Even if we choose to name it or map it otherwise, and claim we are not involved with the view of lower yanas, practically speaking working with the Karmic situation seems unavoidable for many of us, even in Dzogchen.
"...if you think about how many hours, months and years of your life you've spent looking at things, being fascinated by things that have now passed away, then how wonderful to spend even five minutes looking into the nature of your own mind."

-James Low
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Re: question on distingushing mind from it's nature

Post by amanitamusc »

Johnny Dangerous wrote: Tue Mar 26, 2019 10:04 pm
florin wrote: Tue Mar 26, 2019 9:48 pm
Johnny Dangerous wrote: Tue Mar 26, 2019 4:25 pm I'm assuming nearly everyone participating in this thread has had introduction....the theme is 'what next'...
Namkhai Norbu used to say that after introduction we repeat that G.Y method or other different ones until we have some clarity as to what our nature is.
Then once we have some confidence about that we develop capacity to stay in that as long as possible and try to integrate the manifestations of our condition with that state of knowledge.
Having confidence about the nature of mind does not ensure we have capacity to stay in our natural state. At this point we need to ask ourselves why can't we continue in that state-although we have clarity about what this state is- and integrate with what arises ?
So here we need to work with our ordinary awareness and pay attention at what exactly are we doing that prevents us from continuing. What are we doing that blocks the continuation .The answer is always very personal but generally it is a combination of strong karmic tendencies and various conceptual positions we hold onto that we borrowed from lower yanas. But with constant mindfulness we can discover how we condition ourselves with the limiting views of various yanas. When we discover that, there is a chance to go beyond the control of our ego-mind that is constantly at work in generating this conceptual infrastructure in order to keep control over what it thinks is the process of enlightenment.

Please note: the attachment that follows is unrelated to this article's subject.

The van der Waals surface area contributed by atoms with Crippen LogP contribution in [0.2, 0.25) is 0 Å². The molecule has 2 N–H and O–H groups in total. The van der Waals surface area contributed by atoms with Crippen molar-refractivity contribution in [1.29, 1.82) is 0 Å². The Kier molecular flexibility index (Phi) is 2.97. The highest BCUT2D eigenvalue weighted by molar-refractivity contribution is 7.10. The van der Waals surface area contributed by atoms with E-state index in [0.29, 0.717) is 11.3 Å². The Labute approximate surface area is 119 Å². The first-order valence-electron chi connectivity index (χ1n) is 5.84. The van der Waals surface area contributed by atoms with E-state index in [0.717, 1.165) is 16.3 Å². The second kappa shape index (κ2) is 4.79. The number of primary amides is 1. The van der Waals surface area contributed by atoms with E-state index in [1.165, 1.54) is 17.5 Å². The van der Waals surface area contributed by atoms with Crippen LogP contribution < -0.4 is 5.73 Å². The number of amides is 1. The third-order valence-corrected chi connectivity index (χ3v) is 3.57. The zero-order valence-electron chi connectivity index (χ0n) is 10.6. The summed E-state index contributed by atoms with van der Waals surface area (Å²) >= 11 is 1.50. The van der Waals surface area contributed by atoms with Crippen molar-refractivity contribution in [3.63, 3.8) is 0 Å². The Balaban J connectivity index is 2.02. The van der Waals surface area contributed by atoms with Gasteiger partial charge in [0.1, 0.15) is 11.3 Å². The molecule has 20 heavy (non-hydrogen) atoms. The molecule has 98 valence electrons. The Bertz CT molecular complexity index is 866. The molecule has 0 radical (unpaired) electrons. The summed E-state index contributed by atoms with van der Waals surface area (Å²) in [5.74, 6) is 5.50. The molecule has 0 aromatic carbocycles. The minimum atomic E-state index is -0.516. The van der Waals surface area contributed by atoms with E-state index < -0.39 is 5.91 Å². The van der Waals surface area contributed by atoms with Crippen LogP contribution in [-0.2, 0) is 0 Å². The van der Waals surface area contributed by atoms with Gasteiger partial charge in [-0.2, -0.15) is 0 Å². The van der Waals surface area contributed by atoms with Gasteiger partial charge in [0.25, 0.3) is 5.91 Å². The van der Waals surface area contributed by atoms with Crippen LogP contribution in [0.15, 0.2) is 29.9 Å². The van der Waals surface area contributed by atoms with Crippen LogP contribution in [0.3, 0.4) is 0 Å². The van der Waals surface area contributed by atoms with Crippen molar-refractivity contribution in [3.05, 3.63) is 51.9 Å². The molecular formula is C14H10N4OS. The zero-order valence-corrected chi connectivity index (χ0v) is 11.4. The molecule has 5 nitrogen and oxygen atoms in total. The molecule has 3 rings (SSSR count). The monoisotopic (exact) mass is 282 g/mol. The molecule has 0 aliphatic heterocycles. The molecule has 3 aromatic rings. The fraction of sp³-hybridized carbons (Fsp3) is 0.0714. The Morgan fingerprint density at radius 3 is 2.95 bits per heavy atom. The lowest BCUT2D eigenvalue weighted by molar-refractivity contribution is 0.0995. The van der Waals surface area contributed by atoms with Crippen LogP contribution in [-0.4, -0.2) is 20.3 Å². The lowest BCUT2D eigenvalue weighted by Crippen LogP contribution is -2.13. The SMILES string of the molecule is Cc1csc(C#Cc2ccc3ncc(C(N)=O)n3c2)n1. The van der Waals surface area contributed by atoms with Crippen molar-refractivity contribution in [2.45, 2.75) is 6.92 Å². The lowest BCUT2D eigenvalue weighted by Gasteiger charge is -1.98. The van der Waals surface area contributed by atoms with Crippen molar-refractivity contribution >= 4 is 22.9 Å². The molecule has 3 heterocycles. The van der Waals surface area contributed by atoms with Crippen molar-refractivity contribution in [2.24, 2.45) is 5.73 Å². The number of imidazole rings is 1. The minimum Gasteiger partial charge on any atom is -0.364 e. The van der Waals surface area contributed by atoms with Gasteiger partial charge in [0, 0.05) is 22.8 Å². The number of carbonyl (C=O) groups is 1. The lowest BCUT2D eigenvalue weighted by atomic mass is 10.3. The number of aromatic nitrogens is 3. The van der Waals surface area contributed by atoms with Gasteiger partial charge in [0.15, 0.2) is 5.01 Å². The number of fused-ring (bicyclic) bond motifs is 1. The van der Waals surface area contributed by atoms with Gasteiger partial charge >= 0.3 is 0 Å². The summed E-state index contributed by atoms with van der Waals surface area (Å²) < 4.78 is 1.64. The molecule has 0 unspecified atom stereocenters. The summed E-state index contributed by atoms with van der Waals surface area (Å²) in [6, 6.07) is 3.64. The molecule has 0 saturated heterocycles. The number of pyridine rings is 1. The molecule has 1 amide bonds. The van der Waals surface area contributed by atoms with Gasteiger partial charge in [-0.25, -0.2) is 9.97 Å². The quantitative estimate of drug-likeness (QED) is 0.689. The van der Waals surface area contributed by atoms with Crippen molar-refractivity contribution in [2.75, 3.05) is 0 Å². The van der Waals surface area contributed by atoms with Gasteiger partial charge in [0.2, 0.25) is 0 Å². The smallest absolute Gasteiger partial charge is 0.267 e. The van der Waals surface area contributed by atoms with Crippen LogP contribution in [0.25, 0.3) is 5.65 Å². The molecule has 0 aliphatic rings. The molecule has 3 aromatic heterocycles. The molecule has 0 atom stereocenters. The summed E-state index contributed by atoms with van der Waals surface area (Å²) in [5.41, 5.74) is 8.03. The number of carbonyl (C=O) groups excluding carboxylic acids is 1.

It's a good answer, and this is my understanding as well. In many ways though, it seems that this means functionally "going backwards", we are back to the Two Accumulations approach, we are working with Karmic situation. Now wait for the ensuing poopstorm as I insult other practitioners by insinuating they are not constantly living from the highest View.

Even if we choose to name it or map it otherwise, and claim we are not involved with the view of lower yanas, practically speaking working with the Karmic situation seems unavoidable for many of us, even in Dzogchen.
Florin expanded a little on what ChNNR calls being present.Not really related to the two accumulations.
There really is no going backward while holding the Dzogchen view and working with anything really that helps
you rest in your true nature.This would include making use of all other Yanas.
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Re: question on distingushing mind from it's nature

Post by Johnny Dangerous »

amanitamusc wrote: Tue Mar 26, 2019 10:48 pm
Johnny Dangerous wrote: Tue Mar 26, 2019 10:04 pm
florin wrote: Tue Mar 26, 2019 9:48 pm

Namkhai Norbu used to say that after introduction we repeat that G.Y method or other different ones until we have some clarity as to what our nature is.